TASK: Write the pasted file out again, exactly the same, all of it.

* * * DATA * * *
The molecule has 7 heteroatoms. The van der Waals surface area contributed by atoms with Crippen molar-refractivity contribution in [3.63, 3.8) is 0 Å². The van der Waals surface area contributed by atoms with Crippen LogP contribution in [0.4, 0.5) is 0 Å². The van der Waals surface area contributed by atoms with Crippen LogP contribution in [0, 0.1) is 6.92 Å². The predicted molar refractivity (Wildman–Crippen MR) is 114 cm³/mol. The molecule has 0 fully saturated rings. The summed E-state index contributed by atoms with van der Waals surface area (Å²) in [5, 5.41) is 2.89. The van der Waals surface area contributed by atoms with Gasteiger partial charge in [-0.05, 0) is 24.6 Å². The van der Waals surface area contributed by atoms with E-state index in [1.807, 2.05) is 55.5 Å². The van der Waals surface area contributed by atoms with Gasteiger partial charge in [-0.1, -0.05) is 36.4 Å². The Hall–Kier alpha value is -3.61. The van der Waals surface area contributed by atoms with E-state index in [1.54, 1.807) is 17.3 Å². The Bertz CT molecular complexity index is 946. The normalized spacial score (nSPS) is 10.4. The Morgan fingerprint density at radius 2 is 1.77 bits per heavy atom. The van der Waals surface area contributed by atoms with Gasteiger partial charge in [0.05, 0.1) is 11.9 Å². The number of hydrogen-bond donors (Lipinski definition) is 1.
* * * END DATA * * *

The molecule has 7 heteroatoms. The van der Waals surface area contributed by atoms with Crippen molar-refractivity contribution in [3.63, 3.8) is 0 Å². The van der Waals surface area contributed by atoms with Crippen LogP contribution in [0.4, 0.5) is 0 Å². The van der Waals surface area contributed by atoms with Crippen LogP contribution in [0, 0.1) is 6.92 Å². The predicted molar refractivity (Wildman–Crippen MR) is 114 cm³/mol. The molecule has 0 fully saturated rings. The summed E-state index contributed by atoms with van der Waals surface area (Å²) in [5, 5.41) is 2.89. The van der Waals surface area contributed by atoms with Gasteiger partial charge in [-0.05, 0) is 24.6 Å². The van der Waals surface area contributed by atoms with E-state index in [1.807, 2.05) is 55.5 Å². The van der Waals surface area contributed by atoms with Gasteiger partial charge in [-0.1, -0.05) is 36.4 Å². The Hall–Kier alpha value is -3.61. The van der Waals surface area contributed by atoms with E-state index in [1.54, 1.807) is 17.3 Å². The Bertz CT molecular complexity index is 946. The normalized spacial score (nSPS) is 10.4. The Morgan fingerprint density at radius 2 is 1.77 bits per heavy atom. The van der Waals surface area contributed by atoms with Gasteiger partial charge in [0.05, 0.1) is 11.9 Å². The number of hydrogen-bond donors (Lipinski definition) is 1.